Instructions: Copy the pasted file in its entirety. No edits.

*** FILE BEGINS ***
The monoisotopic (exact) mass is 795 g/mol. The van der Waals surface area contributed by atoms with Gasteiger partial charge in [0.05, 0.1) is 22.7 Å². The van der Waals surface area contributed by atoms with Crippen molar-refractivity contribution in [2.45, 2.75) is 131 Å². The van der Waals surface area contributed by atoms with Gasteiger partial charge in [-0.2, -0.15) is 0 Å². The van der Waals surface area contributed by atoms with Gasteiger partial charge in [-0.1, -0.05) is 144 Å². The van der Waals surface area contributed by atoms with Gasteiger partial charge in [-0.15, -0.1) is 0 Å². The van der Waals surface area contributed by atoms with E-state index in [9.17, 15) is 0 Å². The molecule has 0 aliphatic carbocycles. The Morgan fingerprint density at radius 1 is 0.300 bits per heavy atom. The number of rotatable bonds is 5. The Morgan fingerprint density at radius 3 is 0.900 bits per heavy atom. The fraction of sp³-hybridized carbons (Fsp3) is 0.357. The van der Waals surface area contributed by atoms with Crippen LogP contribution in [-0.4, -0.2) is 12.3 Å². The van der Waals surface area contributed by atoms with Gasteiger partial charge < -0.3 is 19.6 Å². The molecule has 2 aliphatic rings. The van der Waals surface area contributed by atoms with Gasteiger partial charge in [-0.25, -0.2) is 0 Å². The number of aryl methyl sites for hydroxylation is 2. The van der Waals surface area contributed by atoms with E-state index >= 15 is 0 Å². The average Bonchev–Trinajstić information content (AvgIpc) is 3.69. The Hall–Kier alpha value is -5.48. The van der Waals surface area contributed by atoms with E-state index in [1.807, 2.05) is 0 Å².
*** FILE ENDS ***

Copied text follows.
The monoisotopic (exact) mass is 795 g/mol. The van der Waals surface area contributed by atoms with Gasteiger partial charge in [0.05, 0.1) is 22.7 Å². The van der Waals surface area contributed by atoms with Crippen molar-refractivity contribution in [2.45, 2.75) is 131 Å². The van der Waals surface area contributed by atoms with Gasteiger partial charge in [-0.2, -0.15) is 0 Å². The van der Waals surface area contributed by atoms with Gasteiger partial charge in [-0.1, -0.05) is 144 Å². The van der Waals surface area contributed by atoms with Gasteiger partial charge in [-0.15, -0.1) is 0 Å². The van der Waals surface area contributed by atoms with E-state index in [9.17, 15) is 0 Å². The molecule has 0 aliphatic carbocycles. The Morgan fingerprint density at radius 1 is 0.300 bits per heavy atom. The number of rotatable bonds is 5. The Morgan fingerprint density at radius 3 is 0.900 bits per heavy atom. The fraction of sp³-hybridized carbons (Fsp3) is 0.357. The van der Waals surface area contributed by atoms with Crippen LogP contribution in [-0.4, -0.2) is 12.3 Å². The van der Waals surface area contributed by atoms with Gasteiger partial charge < -0.3 is 19.6 Å². The molecule has 2 aliphatic rings. The van der Waals surface area contributed by atoms with Gasteiger partial charge in [-0.25, -0.2) is 0 Å². The number of aryl methyl sites for hydroxylation is 2. The van der Waals surface area contributed by atoms with E-state index >= 15 is 0 Å². The average Bonchev–Trinajstić information content (AvgIpc) is 3.69. The Hall–Kier alpha value is -5.48. The van der Waals surface area contributed by atoms with E-state index in [1.807, 2.05) is 0 Å².